SMC brand gets a facelift
Ask anyone to name a brand and they can probably rattle off a few dozen. Companies such as Apple, McDonalds, and Nike, as well schools like UCLA and USC are household names; so, Santa Monica College is working to gain the same name recognition with its brand. The Santa Monica Community College Board of Trustees recently approved a contract with AdamsMorioka, an internationally recognized design firm, to increase the school's overall brand value.
The project, which is expected to cost $110 thousand, will consist of five phases in dual parts, the first of which is projected to last about 3 months and be ready for the start of the fall semester. This involves identifying the college's current brand, creating strategies, and a "cohesive visual identity system."
The second part of the project would involve applying that visual identity to signage, digital media, and other efforts such as The Broad Stage, KCRW, Emeritus College, and five construction projects currently in development.
In an increasingly competitive market for international and out-of-state students, name and visual identity has become a more vital source of income for schools in the midst of the looming state budget cuts, and while SMC already enjoys a certain amount of name recognition, the goal would be to further increase that value to bring in more revenue.
According to Donald Girard, Senior Director of Government Relations and Institutional Communications for SMC, 12.5 percent of the total general fund comes from student tuition, with that number set to break 18 percent this year.
"This is a way to not only, we hope, preserve our share and the revenue from our share, but to a small degree, perhaps expand it and be able to provide more classes than we would otherwise," said Girard.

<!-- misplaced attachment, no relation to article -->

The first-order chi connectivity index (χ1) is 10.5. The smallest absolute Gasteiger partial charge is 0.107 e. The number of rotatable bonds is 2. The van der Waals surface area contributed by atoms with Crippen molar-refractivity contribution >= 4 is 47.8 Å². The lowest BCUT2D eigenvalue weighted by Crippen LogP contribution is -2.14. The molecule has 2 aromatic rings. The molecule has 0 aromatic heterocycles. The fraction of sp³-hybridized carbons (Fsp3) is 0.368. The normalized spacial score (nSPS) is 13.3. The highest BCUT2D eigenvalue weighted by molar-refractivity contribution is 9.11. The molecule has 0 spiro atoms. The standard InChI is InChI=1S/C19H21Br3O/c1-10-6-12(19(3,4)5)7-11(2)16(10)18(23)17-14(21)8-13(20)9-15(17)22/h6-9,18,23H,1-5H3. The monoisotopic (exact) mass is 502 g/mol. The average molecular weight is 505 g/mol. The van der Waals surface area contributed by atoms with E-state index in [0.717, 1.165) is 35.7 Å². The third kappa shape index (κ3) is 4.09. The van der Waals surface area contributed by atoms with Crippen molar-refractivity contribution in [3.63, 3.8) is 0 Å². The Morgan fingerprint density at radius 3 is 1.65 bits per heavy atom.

However, some are asking why the school would spend this type of money given the financial crisis the school and state are currently facing.
But in public comments made to the Board of Trustees, SMC President and Superintendent Chui L. Tsang indicated that the school is currently looking into offering a winter session, which would be funded completely by student tuitions, and that this strategy could help generate an estimated value of over four million for winter session that was originally defunded because of state reductions.
"We need to make sure that we project our image right, and we send the right messages out to the students who will be coming to take these courses," said Tsang.
Additionally, the costs of this venture are coming out of funds already established for marketing.
Many, including Tsang, believe that SMC underachieves when it comes to representing the value that the school has to offer.
"Our problem is that we're better than we present ourselves," said Ruth Seymour, former station manager of KCRW who has been retained by the district on the recommendation of President Tsang and the Board to assist in SMC's effort to increase its brand.
Some have pointed out the importance of distinguishing between generic brand versus name brand, and how the two are essentially the same product but have different costs.
Recently, Apple eclipsed Google as the world's most valuable brand being worth $153 billion, according to a new study by global brand research agency Millward Brown.
"If you look at an Apple logo, what do you think of? You think of innovation, you think of cool ideas, you think of things that you want to have and own," said Noreen Morioka, co-founder of AdamsMorioka.
Morioka believes a school like SMC is in direct competition with not just other community colleges, but every other university and college in the country.
"Every 4 year college and university has double-digits in students who, by their sophomore year, transfer to another school," said Morioka, referring to SMC's status as the number one transfer institution to UCLA and USC.
"If you're in direct competition with people like that, why aren't you playing at the same level, visually?"
Just how much branding matters to students is left to debate, but ask Chloe Zomorodi, 18, why she enrolled into SMC and the answer is short and concise.
"Because of the reputation."